Campus News

McDevitt named director of Honors College


Published January 10, 2022

Patrick McDevitt, director, Honors College.
“The Honors College is my favorite part of UB. ”
Patrick McDevitt, associate professor of history and academic director
University Honors College

Patrick F. McDevitt, associate professor of history, College of Arts and Sciences, has been named academic director of the University Honors College.

He will begin in his new role this month.

“Dr. McDevitt will lead the Honors College team as they work to build upon the 40-year history of the University Honors College in providing a transformative, inclusive and innovative education for our Honors Scholars and developing lifetime connections with our thousands of alumni worldwide,” says Ann Bisantz, dean of undergraduate education.

“I look forward to welcoming Dr. McDevitt to the Honors College.”

A UB faculty member since 2001, McDevitt is a historian of Ireland, Great Britain and the British Empire with research interests in gender and sexuality, imperialism and colonialism, food and famine, sports, and fashion.

He is author of “May the Best Man Win: Sport, Masculinity and Nationalism in Great Britain and the Empire, 1880-1935” and the forthcoming book “The Great Irish Famine: A Global History.”

McDevitt was an Honors Faculty Fellow from 2015-17 and currently serves as program adviser for the Fulbright awards, working with UB students competing for the prestigious grants to research, study or teach English around the world.

As one of the nation’s first honors programs, the University Honors College offers talented UB students rigorous coursework — both in and out of their majors — while using the resources of a large research university to provide a small-college experience. It includes nearly 1,400 UB students.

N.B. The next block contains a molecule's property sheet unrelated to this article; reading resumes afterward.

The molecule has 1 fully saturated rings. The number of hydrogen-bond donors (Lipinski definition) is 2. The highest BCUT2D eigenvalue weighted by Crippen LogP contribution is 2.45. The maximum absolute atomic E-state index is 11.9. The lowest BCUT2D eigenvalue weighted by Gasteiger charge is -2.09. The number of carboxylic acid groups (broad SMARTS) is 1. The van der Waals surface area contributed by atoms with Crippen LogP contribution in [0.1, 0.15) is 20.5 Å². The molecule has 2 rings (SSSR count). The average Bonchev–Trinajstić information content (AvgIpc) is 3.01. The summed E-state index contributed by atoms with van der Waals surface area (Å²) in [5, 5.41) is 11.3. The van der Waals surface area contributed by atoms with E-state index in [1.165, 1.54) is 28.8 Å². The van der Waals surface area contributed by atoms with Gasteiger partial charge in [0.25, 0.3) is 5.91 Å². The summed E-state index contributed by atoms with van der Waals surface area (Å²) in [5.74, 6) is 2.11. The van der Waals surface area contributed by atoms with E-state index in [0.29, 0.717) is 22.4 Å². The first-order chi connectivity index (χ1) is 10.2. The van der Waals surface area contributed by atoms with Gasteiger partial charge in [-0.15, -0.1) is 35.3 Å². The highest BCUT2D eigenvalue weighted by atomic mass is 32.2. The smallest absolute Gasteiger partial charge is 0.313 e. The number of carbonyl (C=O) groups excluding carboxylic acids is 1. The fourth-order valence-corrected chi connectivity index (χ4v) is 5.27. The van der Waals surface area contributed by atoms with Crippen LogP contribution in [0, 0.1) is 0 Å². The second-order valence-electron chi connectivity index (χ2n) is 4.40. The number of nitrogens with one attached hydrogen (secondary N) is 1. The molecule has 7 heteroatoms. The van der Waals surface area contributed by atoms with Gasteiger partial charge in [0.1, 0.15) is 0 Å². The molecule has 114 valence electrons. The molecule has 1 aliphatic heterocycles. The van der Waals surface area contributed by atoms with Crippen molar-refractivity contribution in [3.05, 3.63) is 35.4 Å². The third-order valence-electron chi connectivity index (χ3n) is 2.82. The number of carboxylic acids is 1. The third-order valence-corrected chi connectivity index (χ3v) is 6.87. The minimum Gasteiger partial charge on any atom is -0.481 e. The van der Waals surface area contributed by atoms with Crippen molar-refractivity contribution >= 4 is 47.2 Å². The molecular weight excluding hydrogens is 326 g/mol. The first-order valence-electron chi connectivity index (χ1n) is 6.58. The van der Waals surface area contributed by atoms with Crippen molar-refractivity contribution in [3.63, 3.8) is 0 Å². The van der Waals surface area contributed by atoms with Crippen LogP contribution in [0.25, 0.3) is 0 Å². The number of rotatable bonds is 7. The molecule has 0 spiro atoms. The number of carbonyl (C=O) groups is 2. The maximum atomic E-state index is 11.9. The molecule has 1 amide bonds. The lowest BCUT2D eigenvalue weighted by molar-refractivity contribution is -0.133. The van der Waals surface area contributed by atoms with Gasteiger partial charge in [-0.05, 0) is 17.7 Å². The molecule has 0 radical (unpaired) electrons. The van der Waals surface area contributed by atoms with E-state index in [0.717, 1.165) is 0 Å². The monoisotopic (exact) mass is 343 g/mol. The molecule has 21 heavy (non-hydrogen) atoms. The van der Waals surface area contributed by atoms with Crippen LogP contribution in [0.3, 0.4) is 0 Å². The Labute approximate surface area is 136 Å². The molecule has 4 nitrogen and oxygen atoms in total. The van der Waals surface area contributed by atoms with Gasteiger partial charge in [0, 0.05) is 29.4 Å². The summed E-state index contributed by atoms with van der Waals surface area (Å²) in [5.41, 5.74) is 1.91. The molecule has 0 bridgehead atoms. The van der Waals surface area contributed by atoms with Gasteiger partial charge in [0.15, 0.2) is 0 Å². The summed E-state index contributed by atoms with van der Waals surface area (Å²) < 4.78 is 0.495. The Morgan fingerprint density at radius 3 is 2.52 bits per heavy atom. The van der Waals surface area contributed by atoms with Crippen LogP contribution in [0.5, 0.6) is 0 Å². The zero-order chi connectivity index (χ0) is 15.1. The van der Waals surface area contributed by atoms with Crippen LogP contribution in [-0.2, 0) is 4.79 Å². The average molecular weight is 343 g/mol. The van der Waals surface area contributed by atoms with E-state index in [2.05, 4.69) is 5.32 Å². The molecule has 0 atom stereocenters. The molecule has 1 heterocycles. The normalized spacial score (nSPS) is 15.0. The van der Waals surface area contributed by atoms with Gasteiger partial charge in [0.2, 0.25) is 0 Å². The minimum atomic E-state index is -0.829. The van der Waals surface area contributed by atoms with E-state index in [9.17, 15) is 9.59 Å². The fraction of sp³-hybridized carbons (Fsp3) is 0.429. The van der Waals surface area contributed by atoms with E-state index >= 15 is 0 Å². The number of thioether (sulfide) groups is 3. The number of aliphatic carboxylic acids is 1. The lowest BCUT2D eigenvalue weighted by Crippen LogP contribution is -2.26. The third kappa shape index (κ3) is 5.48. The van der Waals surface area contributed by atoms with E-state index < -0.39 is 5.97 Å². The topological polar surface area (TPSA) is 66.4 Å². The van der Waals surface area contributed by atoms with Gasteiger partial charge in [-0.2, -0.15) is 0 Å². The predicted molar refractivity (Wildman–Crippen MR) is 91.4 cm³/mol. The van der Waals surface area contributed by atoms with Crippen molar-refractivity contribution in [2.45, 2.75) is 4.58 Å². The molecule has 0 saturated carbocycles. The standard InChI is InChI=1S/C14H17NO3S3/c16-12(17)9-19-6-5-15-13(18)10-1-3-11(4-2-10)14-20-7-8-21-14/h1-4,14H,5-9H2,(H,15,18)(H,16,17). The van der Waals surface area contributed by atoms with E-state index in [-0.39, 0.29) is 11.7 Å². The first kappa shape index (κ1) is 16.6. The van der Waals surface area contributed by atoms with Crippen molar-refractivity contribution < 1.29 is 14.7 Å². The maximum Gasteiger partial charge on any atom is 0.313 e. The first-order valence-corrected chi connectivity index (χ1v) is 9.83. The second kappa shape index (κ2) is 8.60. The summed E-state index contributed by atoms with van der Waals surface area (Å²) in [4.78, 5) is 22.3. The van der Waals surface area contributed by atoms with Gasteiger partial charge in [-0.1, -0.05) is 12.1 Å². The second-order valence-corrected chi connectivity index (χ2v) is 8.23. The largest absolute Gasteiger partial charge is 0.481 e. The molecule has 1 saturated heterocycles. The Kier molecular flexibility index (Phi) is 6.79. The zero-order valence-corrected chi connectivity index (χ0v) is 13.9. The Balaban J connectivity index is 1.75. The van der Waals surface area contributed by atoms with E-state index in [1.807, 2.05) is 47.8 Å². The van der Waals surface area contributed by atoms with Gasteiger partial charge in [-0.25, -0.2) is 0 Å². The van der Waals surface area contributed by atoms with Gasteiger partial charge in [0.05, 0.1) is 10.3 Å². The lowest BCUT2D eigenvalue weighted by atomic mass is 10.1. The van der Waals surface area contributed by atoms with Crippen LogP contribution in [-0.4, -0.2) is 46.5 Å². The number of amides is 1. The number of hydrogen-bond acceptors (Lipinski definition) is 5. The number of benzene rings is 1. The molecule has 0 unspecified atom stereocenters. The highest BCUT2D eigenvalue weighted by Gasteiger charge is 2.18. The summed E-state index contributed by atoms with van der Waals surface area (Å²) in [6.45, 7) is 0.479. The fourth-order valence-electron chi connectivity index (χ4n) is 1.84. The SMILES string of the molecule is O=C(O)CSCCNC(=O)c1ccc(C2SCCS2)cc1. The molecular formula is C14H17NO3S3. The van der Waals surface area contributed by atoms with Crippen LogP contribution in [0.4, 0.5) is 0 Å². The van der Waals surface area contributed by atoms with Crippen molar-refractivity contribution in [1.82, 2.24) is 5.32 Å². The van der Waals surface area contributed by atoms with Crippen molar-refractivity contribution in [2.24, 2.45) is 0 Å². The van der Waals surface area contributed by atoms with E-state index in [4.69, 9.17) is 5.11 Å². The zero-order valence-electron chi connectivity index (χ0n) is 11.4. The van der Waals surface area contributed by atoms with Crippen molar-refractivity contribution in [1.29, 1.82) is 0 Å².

“I see the job of the academic director as focused on a few key, overlapping and mutually reinforcing areas: building diversity, extending outreach, expanding development and innovating curriculum,” McDevitt says.

His first priority is to continue to expand the diversity of the students, in terms of race, ethnicity, gender identity, majors, geography and economic background.

At the same time, he wants to reach out to current and prospective students, as well as alumni and the UB community at large.

Continued development of the curriculum also will be at the forefront of McDevitt’s charge.

“The Honors College has always been an incubator for innovation, and our curriculum is one aspect of that,” he says. “Creating more opportunities through academics to showcase achievements and discoveries supports an enhanced student experience.”

A native of Emerson, N.J., McDevitt earned a bachelor’s degree in history from New York University, where he graduated magna cum laude. While there, he had the experience of taking part in a scholars program.

“The programming encouraged me to tread far from my comfort zones and question many certainties I possessed when I first arrived,” he says. “Learning, talking and traveling with my fellow scholars inspired me — a teen from a very small school in a very small town — to stretch myself in new and profound ways.”

McDevitt won a Fulbright to New Zealand and earned a First-Class Honours Degree from the University of Canterbury. He returned to New Jersey to earn master’s and doctoral degrees in European history at Rutgers University. He was an assistant professor of history at Rowan University before coming to UB.

While at UB, McDevitt has served in a wide range of roles. That has included leading the Phi Beta Kappa and Fulbright programs, serving on the Faculty Senate and being director of graduate studies in the history department.

For much of his two decades at UB, McDevitt has been involved in the Honors College, whether teaching honors students, helping select winners of the Presidential Scholarship or recruiting potential Fulbright Scholars.

“In short,” he says, “the Honors College is my favorite part of UB.”